Oct 18 (Reuters) – Daniel Loeb’s Third Point has built a significant position in toothpaste maker Colgate-Palmolive Co (CL.N) and sees value in a potential spinoff of its Hill’s Pet Nutrition business and other brands, the activist investor said in a letter seen by Reuters.
The investor letter did not disclose the size of Third Point’s stake, but cited several reasons for investing in the consumer goods company, including its pricing power in inflationary conditions and the strength in its pet food business.
Loeb called the pet segment one of the most “exciting” pockets in the consumer space and said the business could be worth roughly $20 billion if it were a standalone company.
“There is meaningful hidden value in the company’s Hill’s Pet Nutrition business, which we believe would command a premium multiple if separated from Colgate’s consumer assets,” the letter said.
Sales in Colgate’s pet nutrition business have outpaced overall company revenue over the last few years as consumers pay more attention to the needs of their cats and dogs. Pet adoption also jumped during the pandemic.
A spokeswoman for Third Point declined to comment but Loeb is expected to speak at the 13D Monitor Active-Passive Investor Summit in New York later on Tuesday when he may discuss the matter.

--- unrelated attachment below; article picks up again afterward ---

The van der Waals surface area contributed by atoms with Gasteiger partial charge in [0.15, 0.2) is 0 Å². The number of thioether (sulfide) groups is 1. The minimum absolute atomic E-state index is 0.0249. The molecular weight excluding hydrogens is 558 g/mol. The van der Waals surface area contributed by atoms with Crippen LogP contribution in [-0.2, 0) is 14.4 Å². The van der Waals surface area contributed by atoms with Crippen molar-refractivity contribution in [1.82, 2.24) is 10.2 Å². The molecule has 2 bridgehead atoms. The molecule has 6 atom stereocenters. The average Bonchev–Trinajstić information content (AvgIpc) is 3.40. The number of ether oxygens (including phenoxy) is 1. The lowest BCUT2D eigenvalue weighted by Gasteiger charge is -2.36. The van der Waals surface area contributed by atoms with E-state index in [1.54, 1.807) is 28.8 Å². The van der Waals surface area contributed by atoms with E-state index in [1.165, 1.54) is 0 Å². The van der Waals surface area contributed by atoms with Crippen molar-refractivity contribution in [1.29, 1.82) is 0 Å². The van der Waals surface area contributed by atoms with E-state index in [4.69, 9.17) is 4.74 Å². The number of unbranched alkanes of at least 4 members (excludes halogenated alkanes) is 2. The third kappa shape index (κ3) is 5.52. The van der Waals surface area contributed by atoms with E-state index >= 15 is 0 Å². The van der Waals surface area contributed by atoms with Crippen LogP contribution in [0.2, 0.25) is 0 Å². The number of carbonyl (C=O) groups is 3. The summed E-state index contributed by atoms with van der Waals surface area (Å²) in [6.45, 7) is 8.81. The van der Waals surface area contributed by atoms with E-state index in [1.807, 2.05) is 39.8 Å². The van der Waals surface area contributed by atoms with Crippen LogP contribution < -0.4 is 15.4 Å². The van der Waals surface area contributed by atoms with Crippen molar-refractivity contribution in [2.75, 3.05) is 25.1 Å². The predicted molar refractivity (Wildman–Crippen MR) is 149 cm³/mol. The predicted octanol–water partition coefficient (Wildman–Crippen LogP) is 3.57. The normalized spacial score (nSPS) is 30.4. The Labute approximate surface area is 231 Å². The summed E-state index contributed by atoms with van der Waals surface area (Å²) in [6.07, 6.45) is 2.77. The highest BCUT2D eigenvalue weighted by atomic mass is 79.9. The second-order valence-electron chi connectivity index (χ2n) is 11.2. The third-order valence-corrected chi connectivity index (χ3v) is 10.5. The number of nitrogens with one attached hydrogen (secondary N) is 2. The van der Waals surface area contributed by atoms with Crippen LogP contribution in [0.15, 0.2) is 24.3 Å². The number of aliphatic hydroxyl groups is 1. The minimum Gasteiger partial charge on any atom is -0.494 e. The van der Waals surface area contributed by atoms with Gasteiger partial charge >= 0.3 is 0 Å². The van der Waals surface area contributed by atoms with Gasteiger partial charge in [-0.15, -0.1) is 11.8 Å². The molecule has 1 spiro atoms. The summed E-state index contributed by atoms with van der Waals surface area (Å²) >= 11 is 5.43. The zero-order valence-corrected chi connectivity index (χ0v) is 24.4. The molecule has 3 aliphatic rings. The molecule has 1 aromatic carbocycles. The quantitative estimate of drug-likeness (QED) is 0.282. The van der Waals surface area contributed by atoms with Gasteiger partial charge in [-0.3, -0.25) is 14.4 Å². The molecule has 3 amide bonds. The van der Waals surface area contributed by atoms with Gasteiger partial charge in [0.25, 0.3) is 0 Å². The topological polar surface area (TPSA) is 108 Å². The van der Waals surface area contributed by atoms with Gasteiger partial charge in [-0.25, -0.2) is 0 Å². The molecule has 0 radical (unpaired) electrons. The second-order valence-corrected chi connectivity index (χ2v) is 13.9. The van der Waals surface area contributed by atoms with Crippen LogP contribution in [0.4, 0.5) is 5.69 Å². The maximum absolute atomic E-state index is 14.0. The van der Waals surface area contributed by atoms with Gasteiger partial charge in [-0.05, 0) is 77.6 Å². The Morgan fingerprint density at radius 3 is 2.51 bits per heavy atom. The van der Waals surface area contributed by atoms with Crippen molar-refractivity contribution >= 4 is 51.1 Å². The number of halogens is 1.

Shares of Colgate rose 3.6% in morning trading, after CNBC first reported the news.
With inflation rising at a sharp pace, Loeb said the Colgate investment makes sense because the business is “defensive” and has the ability to raise prices.
“We see shares compounding at a mid to high teens rate over the next several years just from earnings growth and the nearly 3% dividend,” Loeb wrote, adding that any strategic actions around Hill’s or the consumer health sector “could add materially to our expected return.”
While Loeb sounded a positive note on Colgate’s portfolio, he also noted that earnings growth has been disappointing and that the stock price has underperformed.
He called on the board to take action at a time of increased activity in the consumer health sector. “Although the Board is fairly long-tenured and not known for making bold moves, we are confident that it will act in the best interests of shareholders if Colgate becomes part of the current M&A minuet in consumer health,” he wrote.
Third Point, which invests in a variety of strategies including activism, has previously pushed big-name companies, including Walt Disney and Shell to consider changes, including refreshing its board.
In addition to Third Point, another hedge fund, TOMS Capital Investment Management, has also done considerable research on what changes might make Colgate more profitable, people familiar with the matter said.
Reporting by Svea Herbst-Bayliss in New York and Uday Sampath in Bengaluru; Editing by Anil D’Silva and Nick Zieminski
Our Standards: The Thomson Reuters Trust Principles.
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